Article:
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Johnny Cueto hasn’t pitched an important game on the road since NL Wild Card 2013, in which the Pirates knocked him around and the fans (probably? Maybe?) got deep inside his head. He’ll try to manage the moment better this time, in Toronto. The Blue Jays have to be relieved to have escaped the bat-flip buzzkill that is Kauffman Stadium, and come home to the fly-ball-friendly Rogers Centre.

Kansas City Royals (Johnny Cueto) at Toronto Blue Jays (Marcus Stroman), 8 p.m. Eastern

PECOTA odds of winning: 58% Blue Jays, 42% Royals

Projected Starting Lineups

Royals vs. Stroman (R)

Blue Jays vs. Cueto (R)

Alcides Escobar (R) SS

Ben Revere (L) LF

Ben Zobrist (S) 2B

Josh Donaldson (R) 3B

Lorenzo Cain (R) CF

Jose Bautista (R) RF

Eric Hosmer (L) 1B

Edwin Encarnacion (R) DH

Kendrys Morales (S) DH

Chris Colabello (R) 1B

Mike Moustakas (L) 3B

Troy Tulowitzki (R) SS

Salvador Perez (R) C

Russell Martin (R) C

Alex Gordon (L) LF

Kevin Pillar (R) CF

Alex Rios (R) RF

Ryan Goins (L) 2B

Injuries/Availability: Edwin Encarnacion’s finger injury is the big thing to watch. He aggravated it in Game One and still played in Game Two, so it’s unlikely he’ll be out of the lineup. It seems very possible, though, that he’ll play at a diminished level (maybe only slightly diminished, but diminished). In a perfect world, the Jays would probably slide him either up to the second slot, or down to the sixth or seventh, figuring he’s a bit less than his usual 40-homer self, and the cleanup spot is an awfully unfortunate place to pencil in a player whose power might be compromised. Among the thousand ways in which the world is imperfect, though, two are:

1. No manager thinks that way. If a guy is healthy enough to play, he nearly always bats in his customary spot.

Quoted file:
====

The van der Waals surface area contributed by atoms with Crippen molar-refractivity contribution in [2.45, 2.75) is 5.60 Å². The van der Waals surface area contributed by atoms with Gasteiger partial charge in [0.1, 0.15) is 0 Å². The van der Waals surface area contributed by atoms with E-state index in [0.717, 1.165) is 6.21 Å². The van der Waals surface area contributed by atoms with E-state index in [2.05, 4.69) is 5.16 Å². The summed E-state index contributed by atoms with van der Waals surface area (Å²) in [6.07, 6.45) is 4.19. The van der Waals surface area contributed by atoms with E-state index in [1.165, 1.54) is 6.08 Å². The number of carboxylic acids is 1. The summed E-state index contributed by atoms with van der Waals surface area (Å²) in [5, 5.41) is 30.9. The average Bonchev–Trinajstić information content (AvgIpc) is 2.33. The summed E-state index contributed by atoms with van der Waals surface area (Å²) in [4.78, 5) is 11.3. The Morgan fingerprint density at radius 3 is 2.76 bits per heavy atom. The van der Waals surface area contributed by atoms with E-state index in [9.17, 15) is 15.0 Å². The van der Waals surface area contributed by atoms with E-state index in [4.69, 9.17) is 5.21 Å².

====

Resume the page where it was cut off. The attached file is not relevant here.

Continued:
2. Troy Tulowitzki is having a hard time at the plate right now, perhaps as he plays through the lingering effects of his cracked scapula, or perhaps for some other reason. In any event, it’d be hard to slide him up in the lineup and feel any better about things.

On the Royals’ side, Salvador Perez’s wrist will be worth watching after he got hit with a follow-through in Game One. He, too, played in Game Two, so it’s probably a non-story. Perez is huge and tough and if Ned Yost’s refusal to ever, ever give him a day off isn’t going to take him down, then neither will a few foul tips hitting his mask at 100 mph, nor bats whacking him on the arm, nor pitches hitting him clean in the ribs when he’s at bat. (Actually, come to think of it, one of those things will almost certainly take him down. But the odds that it’ll happen in this series remain relatively low.)

Outlook: Cueto found some long-elusive success by going to his sinker a lot and his four-seamer not much at all in Game Five of the ALDS, and Edinson Volquez found success by attacking Blue Jays hitters with his sinker in Game One of this series, so look for Cueto and Perez to work the bottom of the zone a lot, especially away from all those right-handed Toronto sluggers. It’s something Cueto does well naturally, and it’s crucial to keeping the Jays from playing Plinko in the high-stacked decks of seats beyond the left-field wall.

Stroman is only six starts into his season, which (it’s a cliché, I know, but there’s truth in it) means he’s really just working past his personal spring training. There’s some evidence that he’s struggling to find feel and mimic his fastball arm action with his secondary stuff, especially his breaking balls. As a result, he’s been unusually sinker-heavy in his two playoff starts so far, and he might not have the Royals as off balance on Monday night as he would under normal circumstances.

That said, the Royals offer a starter a fairly comfortable first trip or two through the order. Stroman’s pattern in 2015 has been to get increasingly sinker-reliant as he turns the lineup over, but against the swing-happy Kansas City nine, he might try to get some quick outs early with that pitch, then confound their guesses later in the game by going in other directions. It’s just one of many possible counter-strategies to the Royals’ impressive rope-a-dope plan of attack on starters lately, but it might be more effective for Stroman, who has so many weapons in his arsenal, than for many other pitchers who have tried it.